The health care provider or doctor may ask if there is a family history of myotonia congenita. Tests for the disease may include:
Genetic testing Registry
Sodium channel myotonias
Potassium channel disorders
Electromyography (EMG, is a test of the electrical activity of the muscles)
Treatment of Myotonia Congenita
In some cases of myotonia congenita treatment is not required, or it is determined that the risks of the medication outweigh the benefits. Treatment for the disease may include medication for muscle stiffness, such as carbamazepine, mexiletine, or phenytoin. Other treatments for the disease may include-
Quinine (rarely used now because of side effects)
Exercise may temporarily alleviate myotonia. Some people with myotonia congenita have even reported more long-term relief with gymnastics. Physical therapy and other rehabilitative measures in case of MMD may also be used to help muscle function. Genetic counselling is available.
People with this disease may be at increased risk for harmful side effects of anaesthesia. Therefore, it is highly recommended that relatives of a person with the disease must be tested during childhood.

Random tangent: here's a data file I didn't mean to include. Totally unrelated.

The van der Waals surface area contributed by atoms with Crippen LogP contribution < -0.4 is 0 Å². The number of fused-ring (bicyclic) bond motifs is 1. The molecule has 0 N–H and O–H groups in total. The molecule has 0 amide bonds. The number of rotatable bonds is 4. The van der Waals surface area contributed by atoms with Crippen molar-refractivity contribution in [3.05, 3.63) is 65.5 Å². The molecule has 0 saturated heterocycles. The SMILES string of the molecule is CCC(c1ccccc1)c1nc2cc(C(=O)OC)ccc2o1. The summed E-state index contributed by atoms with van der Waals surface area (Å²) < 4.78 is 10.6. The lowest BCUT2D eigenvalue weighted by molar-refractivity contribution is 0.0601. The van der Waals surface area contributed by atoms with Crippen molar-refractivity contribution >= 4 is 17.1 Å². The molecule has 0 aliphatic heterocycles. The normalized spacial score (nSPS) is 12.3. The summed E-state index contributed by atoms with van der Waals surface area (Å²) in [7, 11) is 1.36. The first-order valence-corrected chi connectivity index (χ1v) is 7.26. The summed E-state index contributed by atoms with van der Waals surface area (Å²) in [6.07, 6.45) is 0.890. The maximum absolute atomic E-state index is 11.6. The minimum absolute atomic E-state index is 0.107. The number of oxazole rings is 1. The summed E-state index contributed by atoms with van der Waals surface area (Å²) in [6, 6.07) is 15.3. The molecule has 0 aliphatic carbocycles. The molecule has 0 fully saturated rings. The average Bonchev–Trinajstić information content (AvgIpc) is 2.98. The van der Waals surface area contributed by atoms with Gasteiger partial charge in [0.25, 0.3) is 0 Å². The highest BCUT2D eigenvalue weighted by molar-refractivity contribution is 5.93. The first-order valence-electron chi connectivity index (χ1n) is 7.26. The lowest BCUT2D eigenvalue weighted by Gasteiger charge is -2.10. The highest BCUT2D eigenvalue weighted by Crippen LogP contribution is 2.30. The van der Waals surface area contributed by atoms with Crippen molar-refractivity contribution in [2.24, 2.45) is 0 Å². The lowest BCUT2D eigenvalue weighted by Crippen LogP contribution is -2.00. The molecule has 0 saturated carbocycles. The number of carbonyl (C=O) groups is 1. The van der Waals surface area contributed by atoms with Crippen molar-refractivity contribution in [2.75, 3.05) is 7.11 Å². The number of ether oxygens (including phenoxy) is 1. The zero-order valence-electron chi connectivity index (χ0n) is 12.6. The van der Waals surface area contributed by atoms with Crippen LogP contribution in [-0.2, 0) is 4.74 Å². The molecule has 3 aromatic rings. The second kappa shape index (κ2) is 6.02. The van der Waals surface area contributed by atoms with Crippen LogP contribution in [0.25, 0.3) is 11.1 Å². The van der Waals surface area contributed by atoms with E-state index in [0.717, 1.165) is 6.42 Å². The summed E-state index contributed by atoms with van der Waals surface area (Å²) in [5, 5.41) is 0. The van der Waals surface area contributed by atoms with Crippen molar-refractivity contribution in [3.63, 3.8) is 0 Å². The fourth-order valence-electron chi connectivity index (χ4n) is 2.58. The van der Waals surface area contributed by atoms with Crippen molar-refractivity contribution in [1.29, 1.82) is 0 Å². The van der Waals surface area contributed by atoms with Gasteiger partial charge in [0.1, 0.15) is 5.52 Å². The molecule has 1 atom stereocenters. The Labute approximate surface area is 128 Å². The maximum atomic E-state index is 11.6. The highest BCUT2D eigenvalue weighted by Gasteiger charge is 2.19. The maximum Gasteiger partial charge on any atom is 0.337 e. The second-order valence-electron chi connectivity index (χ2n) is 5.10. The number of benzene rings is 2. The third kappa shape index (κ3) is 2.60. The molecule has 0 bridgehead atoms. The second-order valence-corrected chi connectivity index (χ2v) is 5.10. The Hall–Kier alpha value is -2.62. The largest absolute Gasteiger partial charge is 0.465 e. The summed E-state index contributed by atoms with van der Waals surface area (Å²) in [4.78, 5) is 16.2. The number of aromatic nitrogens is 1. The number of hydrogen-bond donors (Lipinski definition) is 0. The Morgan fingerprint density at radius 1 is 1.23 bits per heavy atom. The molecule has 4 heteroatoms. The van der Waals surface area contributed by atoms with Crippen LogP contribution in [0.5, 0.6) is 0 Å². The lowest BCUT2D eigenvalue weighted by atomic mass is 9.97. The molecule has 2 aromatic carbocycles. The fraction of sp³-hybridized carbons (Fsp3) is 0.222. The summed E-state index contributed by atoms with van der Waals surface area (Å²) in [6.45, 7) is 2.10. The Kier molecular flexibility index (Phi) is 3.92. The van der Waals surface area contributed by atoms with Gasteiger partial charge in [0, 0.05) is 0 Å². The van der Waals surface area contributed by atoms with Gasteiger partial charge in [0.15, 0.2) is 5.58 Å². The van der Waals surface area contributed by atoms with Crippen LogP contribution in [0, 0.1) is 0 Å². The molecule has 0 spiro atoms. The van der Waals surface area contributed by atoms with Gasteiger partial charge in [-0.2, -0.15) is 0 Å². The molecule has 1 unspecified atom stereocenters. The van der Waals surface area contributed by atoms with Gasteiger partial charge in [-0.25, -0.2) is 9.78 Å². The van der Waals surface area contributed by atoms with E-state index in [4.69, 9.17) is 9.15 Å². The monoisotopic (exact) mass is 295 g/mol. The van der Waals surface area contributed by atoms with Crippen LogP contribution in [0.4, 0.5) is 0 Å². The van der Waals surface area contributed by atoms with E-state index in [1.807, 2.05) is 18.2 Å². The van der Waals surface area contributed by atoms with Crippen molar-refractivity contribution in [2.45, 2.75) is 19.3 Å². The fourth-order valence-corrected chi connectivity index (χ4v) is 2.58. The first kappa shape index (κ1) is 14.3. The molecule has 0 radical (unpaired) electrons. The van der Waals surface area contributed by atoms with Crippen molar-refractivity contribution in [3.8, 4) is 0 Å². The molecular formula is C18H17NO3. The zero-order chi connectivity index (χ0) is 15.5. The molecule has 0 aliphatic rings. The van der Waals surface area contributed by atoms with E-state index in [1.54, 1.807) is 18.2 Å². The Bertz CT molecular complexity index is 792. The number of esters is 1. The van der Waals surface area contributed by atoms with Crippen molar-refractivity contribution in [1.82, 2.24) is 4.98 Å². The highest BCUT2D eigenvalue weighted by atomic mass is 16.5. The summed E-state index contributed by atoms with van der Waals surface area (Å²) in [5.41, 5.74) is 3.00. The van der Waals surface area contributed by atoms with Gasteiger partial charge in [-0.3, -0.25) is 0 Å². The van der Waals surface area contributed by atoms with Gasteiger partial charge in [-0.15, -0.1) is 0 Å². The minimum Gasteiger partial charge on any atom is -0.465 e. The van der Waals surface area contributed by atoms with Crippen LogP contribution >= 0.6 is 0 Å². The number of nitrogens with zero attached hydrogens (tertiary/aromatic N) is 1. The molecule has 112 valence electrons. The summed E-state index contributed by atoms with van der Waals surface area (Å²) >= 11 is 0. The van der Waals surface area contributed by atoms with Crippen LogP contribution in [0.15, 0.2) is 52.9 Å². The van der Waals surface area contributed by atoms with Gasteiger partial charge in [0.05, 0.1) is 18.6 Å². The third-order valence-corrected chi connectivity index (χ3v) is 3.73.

Does Myotonia Congenita run in the Family?
Myotonic Muscular Dystrophy is certainly a disease that runs in families. Both the types- Thomsen and Becker are inherited in an autosomal dominant pattern, which means it takes only one flawed gene to cause the symptoms of the disease. So, even if one parent has the disorder, every child of that person has a 50 per cent chance of inheriting the gene that causes it.
However, Myotonia congenita (MMD) has its onset in early to late childhood and does not progress later on. Someone with myotonia congenita can lead a long, productive life, and can even excel at sports where strength is more important than agility.
Are you looking for a health expert around you?
Medikoe is an online platform that allows you to search and connect with the most qualified and experienced doctors near you. Have a query related to health? Get it answered for free within 24 hours only at Medikoe. Download Medikoe's Mobile app and book an appointment with a doctor for free.